There are actually many theories and dates relating to the
original introduction of the Koi. Theories go back thousands of years
but proof of actual dates and facts are varied and sketchy. The wild
carp has long been a symbol to Asian and Far Eastern countries and has
been evident in their paintings, pottery and carvings and even as part
of the handed down stories for generations.
There is much speculation regarding the coloured koi but nearly all
authorities agree that the koi we know today were developed on Japan and
were only recognised during the 19th Century. It is believed that the
first Koi colour was the red, then the white, then by breeding, the
first real mutation of the two coloured red and white was developed.
At this stage, these were called hi-goi but were later referred to as
goi or koi, either being correct. The Japanese actually use many name
explaining the varieties of Koi. The only reason why the Western
countries have not translated into English is that we would find it
extremely difficult to translate the names correctly and the
interpretation would not be as specific as in the Japanese language.
For example, the colour red is called hi so a red carp is called hi-goi,
as was first used. Likewise, Nishiki means coloured so that is how
Nishiki-goi was created. This is one of the more common and well used
names. As the Koi is such a part of Eastern society culture, the
Chinese and Japanese have created a symbol representing Nishikigoi.
The mutations then became more involved and intricate to the stage
where in 1915, a tricoloured Koi was introduced at an exhibit in Tokyo.
It is thought that the tricolour breeding had at this stage been around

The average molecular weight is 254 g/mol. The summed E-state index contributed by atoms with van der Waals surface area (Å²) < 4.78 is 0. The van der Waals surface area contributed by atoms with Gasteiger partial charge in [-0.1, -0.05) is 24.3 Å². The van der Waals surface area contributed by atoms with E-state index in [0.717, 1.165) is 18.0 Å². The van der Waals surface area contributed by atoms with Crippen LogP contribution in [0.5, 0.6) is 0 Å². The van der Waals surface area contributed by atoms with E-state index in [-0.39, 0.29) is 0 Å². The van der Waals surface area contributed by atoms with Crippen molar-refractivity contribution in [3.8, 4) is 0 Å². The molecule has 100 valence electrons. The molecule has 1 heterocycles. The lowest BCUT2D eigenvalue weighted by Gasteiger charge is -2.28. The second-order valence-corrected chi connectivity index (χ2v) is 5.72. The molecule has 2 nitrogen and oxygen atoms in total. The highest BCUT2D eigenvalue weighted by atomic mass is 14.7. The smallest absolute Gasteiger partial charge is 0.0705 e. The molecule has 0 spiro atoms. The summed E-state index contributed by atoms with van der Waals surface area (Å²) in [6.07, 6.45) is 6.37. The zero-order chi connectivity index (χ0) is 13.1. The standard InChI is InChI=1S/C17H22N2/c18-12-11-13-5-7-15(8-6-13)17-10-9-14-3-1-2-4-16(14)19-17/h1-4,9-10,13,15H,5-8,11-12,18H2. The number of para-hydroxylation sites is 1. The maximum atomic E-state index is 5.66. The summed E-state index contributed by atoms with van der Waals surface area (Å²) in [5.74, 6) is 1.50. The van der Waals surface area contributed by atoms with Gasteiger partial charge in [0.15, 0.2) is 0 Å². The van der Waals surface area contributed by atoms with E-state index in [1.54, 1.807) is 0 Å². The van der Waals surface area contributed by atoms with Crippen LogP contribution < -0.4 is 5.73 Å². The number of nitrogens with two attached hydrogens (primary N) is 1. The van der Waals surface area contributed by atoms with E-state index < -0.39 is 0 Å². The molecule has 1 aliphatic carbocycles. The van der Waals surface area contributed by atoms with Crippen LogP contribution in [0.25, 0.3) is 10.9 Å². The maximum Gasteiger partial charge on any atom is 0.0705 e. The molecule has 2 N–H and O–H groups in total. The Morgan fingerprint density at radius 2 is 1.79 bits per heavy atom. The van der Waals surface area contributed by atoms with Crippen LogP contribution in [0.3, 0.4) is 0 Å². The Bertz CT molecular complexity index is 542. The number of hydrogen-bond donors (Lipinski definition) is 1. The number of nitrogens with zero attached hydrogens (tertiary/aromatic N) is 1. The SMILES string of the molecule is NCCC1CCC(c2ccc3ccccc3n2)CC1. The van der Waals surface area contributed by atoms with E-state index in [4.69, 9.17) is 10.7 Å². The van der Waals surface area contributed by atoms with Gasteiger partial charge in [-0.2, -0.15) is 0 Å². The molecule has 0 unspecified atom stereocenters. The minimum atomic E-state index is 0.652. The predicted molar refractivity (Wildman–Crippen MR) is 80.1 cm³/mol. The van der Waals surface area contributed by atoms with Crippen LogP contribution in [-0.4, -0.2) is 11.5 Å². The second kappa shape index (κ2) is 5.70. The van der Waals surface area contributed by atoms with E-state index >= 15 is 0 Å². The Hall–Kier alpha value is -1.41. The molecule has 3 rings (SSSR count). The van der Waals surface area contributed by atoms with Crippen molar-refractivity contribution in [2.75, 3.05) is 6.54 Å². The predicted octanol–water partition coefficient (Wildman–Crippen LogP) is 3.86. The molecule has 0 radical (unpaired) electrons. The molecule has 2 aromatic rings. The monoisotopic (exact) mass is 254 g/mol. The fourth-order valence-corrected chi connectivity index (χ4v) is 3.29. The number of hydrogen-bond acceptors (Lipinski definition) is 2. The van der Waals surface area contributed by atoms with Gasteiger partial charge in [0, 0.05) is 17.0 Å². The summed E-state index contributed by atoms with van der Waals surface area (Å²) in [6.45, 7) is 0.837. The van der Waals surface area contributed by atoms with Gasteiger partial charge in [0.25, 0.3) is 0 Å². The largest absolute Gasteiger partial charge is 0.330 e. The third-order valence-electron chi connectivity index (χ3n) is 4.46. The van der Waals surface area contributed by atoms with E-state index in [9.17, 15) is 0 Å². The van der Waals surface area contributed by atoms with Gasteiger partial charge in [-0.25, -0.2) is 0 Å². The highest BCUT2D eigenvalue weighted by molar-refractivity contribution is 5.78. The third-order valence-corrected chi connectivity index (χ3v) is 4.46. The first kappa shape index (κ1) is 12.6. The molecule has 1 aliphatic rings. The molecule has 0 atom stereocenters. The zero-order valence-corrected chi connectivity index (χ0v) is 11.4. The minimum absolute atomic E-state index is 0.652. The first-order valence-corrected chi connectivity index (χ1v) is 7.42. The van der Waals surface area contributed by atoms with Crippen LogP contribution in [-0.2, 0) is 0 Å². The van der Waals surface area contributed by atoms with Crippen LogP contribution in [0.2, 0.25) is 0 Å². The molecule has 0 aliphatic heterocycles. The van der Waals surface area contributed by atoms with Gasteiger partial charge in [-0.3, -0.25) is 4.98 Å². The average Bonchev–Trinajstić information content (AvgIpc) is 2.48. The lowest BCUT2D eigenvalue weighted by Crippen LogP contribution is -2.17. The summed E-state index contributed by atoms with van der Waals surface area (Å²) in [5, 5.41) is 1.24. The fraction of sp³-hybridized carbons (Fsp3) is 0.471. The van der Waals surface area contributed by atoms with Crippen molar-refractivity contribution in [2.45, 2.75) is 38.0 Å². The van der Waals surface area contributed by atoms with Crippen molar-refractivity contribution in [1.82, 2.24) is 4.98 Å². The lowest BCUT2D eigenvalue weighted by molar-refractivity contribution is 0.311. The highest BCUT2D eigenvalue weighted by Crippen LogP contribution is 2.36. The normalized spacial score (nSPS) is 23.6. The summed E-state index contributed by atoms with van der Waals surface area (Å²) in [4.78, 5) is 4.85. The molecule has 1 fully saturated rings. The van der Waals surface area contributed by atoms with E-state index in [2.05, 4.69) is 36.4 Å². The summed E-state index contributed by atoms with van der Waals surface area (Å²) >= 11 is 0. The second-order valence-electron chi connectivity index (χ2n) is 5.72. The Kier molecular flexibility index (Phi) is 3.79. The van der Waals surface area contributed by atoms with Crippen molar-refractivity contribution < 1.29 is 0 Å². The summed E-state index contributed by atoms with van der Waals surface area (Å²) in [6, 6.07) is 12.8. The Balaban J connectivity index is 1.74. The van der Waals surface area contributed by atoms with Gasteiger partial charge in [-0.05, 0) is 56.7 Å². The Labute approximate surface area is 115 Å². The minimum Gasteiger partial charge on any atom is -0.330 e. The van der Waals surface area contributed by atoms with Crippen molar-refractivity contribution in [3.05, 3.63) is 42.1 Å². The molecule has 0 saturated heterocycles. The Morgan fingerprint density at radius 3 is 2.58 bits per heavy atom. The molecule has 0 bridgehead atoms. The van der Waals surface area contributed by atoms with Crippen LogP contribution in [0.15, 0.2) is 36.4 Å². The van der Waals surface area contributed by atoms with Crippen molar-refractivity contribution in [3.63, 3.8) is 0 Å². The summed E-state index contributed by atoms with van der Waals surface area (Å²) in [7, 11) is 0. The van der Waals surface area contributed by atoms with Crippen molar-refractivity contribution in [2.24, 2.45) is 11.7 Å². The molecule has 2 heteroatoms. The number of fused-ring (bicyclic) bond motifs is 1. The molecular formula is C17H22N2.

for about 25 years but as with most Koi evidence, there are no records
to prove this. Once the Koi reached this stage, Koi keeping and
breeding had become very popular in Japan, however it wasnt until after
World War II that Koi became popular in the Western worlds. At this
stage, prices were extremely high and Koi were only kept by the more
well to do people.
The next substantial development came in the early 20th century with an
arrival from Germany, being a mirror carp with reflective scales. This,
only with the final introduction of golden scales, bred from a wild carp
in about 1920, is the last of the known mutations.
Currently,the Japanese have many Koi Varieties but generally recognise as standard thirteen basic
colour forms and patterns. The finest Koi in the world are still found
in Japan but the Americans and Germans are now becoming good rivals in
the breeding circles. Koi breeding and keeping is finally becoming a
more wide spread hobby as the costs have dropped from comparing a single
koi to the price of a car to an everyday hobbiest being able to afford
quite a number of Koi for their pleasure.
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